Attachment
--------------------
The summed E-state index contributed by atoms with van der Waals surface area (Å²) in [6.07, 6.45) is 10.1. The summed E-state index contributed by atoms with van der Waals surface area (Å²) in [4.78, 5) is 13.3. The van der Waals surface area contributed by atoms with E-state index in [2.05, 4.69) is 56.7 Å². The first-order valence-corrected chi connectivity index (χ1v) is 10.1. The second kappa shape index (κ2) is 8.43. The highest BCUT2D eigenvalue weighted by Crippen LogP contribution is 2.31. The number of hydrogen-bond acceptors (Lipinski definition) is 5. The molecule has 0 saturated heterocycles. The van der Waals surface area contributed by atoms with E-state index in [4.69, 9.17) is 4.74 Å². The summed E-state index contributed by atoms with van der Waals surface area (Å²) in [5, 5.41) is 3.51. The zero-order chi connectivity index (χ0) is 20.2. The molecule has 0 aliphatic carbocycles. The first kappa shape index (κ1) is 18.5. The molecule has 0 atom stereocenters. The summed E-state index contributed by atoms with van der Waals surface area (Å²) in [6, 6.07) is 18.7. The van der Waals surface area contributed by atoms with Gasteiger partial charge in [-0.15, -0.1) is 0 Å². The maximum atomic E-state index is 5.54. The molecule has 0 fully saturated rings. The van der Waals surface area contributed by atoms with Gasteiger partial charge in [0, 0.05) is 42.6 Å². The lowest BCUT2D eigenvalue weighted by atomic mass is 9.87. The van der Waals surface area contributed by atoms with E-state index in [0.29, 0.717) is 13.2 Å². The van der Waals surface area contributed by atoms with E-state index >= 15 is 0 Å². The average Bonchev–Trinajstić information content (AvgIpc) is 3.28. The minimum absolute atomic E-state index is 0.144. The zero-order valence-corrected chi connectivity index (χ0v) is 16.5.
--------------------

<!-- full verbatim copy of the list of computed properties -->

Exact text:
The summed E-state index contributed by atoms with van der Waals surface area (Å²) in [6.07, 6.45) is 10.1. The summed E-state index contributed by atoms with van der Waals surface area (Å²) in [4.78, 5) is 13.3. The van der Waals surface area contributed by atoms with E-state index in [2.05, 4.69) is 56.7 Å². The first-order valence-corrected chi connectivity index (χ1v) is 10.1. The second kappa shape index (κ2) is 8.43. The highest BCUT2D eigenvalue weighted by Crippen LogP contribution is 2.31. The number of hydrogen-bond acceptors (Lipinski definition) is 5. The molecule has 0 saturated heterocycles. The van der Waals surface area contributed by atoms with E-state index in [4.69, 9.17) is 4.74 Å². The summed E-state index contributed by atoms with van der Waals surface area (Å²) in [5, 5.41) is 3.51. The zero-order chi connectivity index (χ0) is 20.2. The molecule has 0 aliphatic carbocycles. The first kappa shape index (κ1) is 18.5. The molecule has 0 atom stereocenters. The summed E-state index contributed by atoms with van der Waals surface area (Å²) in [6, 6.07) is 18.7. The van der Waals surface area contributed by atoms with Gasteiger partial charge in [-0.15, -0.1) is 0 Å². The maximum atomic E-state index is 5.54. The molecule has 0 fully saturated rings. The van der Waals surface area contributed by atoms with Gasteiger partial charge in [0, 0.05) is 42.6 Å². The lowest BCUT2D eigenvalue weighted by atomic mass is 9.87. The van der Waals surface area contributed by atoms with E-state index in [0.29, 0.717) is 13.2 Å². The van der Waals surface area contributed by atoms with E-state index >= 15 is 0 Å². The average Bonchev–Trinajstić information content (AvgIpc) is 3.28. The minimum absolute atomic E-state index is 0.144. The zero-order valence-corrected chi connectivity index (χ0v) is 16.5.